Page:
breast Engorgement

Top reasons for breast engorgement and ways to find comfort

Getting breastfeeding right is nothing less than mastering a unique technique, especially if you are a first-time mother. And as you know that breast milk is the best gift you can give your little one for the first 6 months, you might be anxious to get it perfectly right. This means handling problems like engorged breasts efficiently, so that neither you nor the baby suffers.

Breast engorgement is the condition in which the breasts become excessively filled or “engorged” with milk. This can cause extreme discomfort, and even pain. The breasts might exhibit tenderness too, when slightly swollen, and hardness, when severely engorged. So, it’s time you find out more and learn ways to manage the problem.

Reasons for breast engorgement and ways to relieve it

Most mothers will experience engorgement of their breasts at some point of time during the breastfeeding phase. Mothers especially worry about how to relieve engorged breasts when they are about to stop breastfeeding. What you need to remember is that breast engorgement is your body’s response to the changing feeding requirements and habits of your baby. Some of the reasons for breast engorgement include:

  • Missed feeding
  • Delayed initiation of feeding
  • Change in time and frequency at which the baby nurses the breast
  • Introducing solid food to the baby
  • Stopping breastfeeding abruptly

In the above situations, milk continues to form in the breasts, but doesn’t get consumed by the baby. Hence, it exerts pressure from within, due to a demand and supply gap.

How to get manage engorged breasts?

Breast engorgement management is easy with the following tips.

  • One of the best ways to avoid engorged breasts is by breastfeeding frequently or whenever your baby demands milk. However, if your baby is already feeding often and gaining appropriate weight, then you might have to adopt other measures to relieve your breasts.
  • You can also express a small quantity of breast milk before breastfeeding your baby. You can do this through manual expression or use a breast pump.
  • Another home remedy is to soak a piece of cloth in warm water and place it on your breasts. This might help in expressing milk easily. Or, you can take a warm shower prior to breastfeeding.
  • In case you experience excessive discomfort or pain or heaviness in your breasts, you can relieve your discomfort and reduce the swelling by placing an ice pack, applying ice gel, or a pack of frozen vegetables on your breasts. You can do this in between breastfeeding sessions. This has a dual effect; the cold compress helps to decrease the swelling and pain, while the act of breastfeeding helps reduce the quantity of milk in the breasts.
  • Another strategy to manage the discomfort due to breast engorgement is to use different positions for feeding and to change feeding positions frequently. Initially, you can try breastfeeding your child in a sitting position. Then, you can lie down and feed your child, and eventually, you can use the football hold position. You can always take a short break in between feeding sessions or feeding positions, and utilise this time to express milk, especially if you find your baby choking.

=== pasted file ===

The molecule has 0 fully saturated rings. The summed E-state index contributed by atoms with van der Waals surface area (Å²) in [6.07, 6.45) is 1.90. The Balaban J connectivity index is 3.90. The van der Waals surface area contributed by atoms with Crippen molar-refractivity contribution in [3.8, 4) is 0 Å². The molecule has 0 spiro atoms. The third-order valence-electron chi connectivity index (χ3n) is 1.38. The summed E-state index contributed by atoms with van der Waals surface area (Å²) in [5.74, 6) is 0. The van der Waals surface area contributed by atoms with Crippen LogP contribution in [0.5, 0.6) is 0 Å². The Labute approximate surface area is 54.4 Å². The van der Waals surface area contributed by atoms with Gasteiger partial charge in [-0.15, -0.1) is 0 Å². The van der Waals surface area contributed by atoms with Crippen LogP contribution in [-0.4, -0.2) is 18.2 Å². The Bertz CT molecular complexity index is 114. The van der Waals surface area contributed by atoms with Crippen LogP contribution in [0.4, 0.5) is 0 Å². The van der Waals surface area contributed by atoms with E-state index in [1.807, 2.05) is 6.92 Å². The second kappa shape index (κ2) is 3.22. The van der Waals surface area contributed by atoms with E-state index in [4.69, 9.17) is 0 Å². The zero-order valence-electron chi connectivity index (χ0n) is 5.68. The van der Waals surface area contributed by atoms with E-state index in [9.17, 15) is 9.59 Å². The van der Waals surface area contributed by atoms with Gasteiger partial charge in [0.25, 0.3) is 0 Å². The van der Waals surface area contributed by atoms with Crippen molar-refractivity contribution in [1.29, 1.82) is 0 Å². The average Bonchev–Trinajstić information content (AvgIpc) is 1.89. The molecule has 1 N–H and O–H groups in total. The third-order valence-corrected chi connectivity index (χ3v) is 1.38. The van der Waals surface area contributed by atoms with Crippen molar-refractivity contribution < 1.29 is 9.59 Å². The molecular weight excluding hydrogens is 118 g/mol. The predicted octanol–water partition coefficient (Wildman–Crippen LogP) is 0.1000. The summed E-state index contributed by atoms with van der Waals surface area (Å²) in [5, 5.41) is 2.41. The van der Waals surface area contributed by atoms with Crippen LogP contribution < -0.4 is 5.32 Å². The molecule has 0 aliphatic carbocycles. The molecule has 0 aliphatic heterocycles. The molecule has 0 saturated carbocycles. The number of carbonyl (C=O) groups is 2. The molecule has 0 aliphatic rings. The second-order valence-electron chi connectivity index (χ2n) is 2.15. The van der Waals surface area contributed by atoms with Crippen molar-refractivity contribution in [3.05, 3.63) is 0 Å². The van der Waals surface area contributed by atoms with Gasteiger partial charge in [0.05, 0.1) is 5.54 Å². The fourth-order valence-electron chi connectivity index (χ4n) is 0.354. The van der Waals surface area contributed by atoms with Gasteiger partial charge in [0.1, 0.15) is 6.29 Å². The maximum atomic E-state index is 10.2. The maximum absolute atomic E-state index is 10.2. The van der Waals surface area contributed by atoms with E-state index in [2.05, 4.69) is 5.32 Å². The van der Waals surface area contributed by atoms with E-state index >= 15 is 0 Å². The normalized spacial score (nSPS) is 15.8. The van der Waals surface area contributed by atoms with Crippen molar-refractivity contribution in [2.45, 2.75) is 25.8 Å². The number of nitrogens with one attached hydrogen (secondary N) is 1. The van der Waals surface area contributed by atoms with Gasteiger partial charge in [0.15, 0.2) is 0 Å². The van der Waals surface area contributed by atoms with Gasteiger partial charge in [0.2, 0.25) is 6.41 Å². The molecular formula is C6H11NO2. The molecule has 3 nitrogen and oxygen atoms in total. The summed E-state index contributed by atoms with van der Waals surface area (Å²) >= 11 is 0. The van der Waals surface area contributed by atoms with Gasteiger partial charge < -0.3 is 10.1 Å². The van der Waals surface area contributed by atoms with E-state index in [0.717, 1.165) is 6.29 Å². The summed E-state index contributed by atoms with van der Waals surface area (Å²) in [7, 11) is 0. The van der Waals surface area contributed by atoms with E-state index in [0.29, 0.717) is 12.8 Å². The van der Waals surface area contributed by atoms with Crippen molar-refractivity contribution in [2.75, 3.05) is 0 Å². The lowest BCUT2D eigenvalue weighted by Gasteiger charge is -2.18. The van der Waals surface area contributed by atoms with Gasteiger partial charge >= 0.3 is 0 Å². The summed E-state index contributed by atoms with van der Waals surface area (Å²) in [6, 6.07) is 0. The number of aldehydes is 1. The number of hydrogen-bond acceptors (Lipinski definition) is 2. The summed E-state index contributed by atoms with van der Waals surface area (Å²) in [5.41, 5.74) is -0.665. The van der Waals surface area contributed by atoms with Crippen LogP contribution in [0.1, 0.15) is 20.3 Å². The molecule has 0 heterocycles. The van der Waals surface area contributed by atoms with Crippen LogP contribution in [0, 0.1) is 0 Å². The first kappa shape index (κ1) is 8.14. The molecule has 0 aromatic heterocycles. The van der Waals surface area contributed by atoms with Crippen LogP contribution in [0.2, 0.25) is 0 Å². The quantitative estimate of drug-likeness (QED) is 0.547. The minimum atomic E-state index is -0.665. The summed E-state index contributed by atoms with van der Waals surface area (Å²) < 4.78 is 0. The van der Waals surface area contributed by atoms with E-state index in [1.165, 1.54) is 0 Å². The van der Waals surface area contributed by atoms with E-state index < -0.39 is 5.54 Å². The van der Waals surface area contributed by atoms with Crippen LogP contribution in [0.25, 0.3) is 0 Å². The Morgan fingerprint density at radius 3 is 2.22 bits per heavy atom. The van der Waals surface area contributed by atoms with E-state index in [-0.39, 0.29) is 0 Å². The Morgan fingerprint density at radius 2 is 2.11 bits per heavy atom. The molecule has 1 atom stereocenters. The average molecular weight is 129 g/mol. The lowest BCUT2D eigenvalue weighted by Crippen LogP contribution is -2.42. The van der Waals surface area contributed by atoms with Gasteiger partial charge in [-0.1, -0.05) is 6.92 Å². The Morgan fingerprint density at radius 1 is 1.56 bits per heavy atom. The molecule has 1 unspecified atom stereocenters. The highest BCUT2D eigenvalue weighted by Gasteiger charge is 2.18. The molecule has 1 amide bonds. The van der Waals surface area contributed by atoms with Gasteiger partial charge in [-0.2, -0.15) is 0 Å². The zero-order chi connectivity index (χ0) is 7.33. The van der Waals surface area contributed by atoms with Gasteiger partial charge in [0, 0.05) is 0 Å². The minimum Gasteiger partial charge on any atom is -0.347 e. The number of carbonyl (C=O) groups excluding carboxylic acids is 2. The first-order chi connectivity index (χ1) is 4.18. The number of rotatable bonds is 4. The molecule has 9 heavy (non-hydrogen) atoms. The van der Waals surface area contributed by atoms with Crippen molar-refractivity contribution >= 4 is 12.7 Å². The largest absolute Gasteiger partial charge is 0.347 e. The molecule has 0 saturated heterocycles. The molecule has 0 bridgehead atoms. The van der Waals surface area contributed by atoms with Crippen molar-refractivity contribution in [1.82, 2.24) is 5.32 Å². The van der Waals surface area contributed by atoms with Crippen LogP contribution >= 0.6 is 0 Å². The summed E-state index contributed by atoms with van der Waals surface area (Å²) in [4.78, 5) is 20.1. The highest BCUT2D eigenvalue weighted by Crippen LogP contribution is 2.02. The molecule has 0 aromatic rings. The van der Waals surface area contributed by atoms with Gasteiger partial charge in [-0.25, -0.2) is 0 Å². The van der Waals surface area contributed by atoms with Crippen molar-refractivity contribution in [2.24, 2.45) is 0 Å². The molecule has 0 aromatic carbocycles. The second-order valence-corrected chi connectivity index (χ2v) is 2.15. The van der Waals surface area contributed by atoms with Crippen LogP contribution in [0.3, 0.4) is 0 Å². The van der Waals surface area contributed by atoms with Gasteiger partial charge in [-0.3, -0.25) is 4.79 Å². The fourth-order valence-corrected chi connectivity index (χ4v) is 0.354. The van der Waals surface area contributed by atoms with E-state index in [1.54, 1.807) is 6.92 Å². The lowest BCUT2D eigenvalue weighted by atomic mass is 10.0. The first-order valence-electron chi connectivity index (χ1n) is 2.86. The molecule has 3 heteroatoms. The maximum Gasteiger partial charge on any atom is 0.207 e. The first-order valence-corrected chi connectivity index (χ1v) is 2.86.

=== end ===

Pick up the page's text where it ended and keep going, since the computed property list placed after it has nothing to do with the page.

• In case the flow of milk is not continuous and smooth, you can massage the breast to ensure a smooth flow and relieve soreness. Sometimes, because of soreness and swelling, it might be uncomfortable for the baby to latch on to the breast. However, you should refrain from taking pain-relief medications without consulting your doctor.

Why does breast engorgement happen when you introduce complementary foods in your child’s diet?

You must remember to introduce complementary foods in your baby’s diet gradually and not suddenly. You can space it out across several weeks or months or even longer. This will not only be beneficial for your child, but also for you.

You need to introduce complementary foods that will work as substitutes for breast milk and ensure your child is well-fed. These can take the form of small quantities of water or other milk, provided using a cup or a feeding bottle. However, this should be a slow process, and your child should be able to adapt to it without much fuss. 

A sudden or abrupt stop of breastfeeding can lead to painful breast engorgement. Even when you offer complementary foods to your infant, your breasts will continue to produce milk. And if there is no outflow, they might become hard, swollen, and even lumpy. Also, hard swollen breasts engorged with milk can block milk ducts can lead to the development of an infection or an abscess. Look out for any fever which is accompanied by chills and temporary muscle weakness. In such cases, make sure you are speaking to your gynaecologist immediately.

How should you care for your breasts when you start introducing complementary foods?

Introducing complementary foods from the age of 6 months is necessary to provide your child with a more wholesome and nutrient-dense diet. However, in the process, you should remember to take care of your breasts, to avoid painful engorgement. Here are some ways to do that:

  • Express a little milk from the breasts to feel more comfortable
  • Use a brassiere that is gentle and soft and that supports the breasts comfortably
  • Use cold-compression on your breasts to relieve any pain, swelling or hardness
  • Use breast pads within the brassiere to soak up breast milk that might leak from the breasts
  • Consult your doctor before you resort to pain-relief medications or herbal remedies

In a nutshell, if you are new to breastfeeding, know that breast engorgement is a very common problem, especially when you start feeding your baby solids. So, keep the above tips in mind, avoid stopping breastfeeding suddenly, and seek medical help if the issue is severe.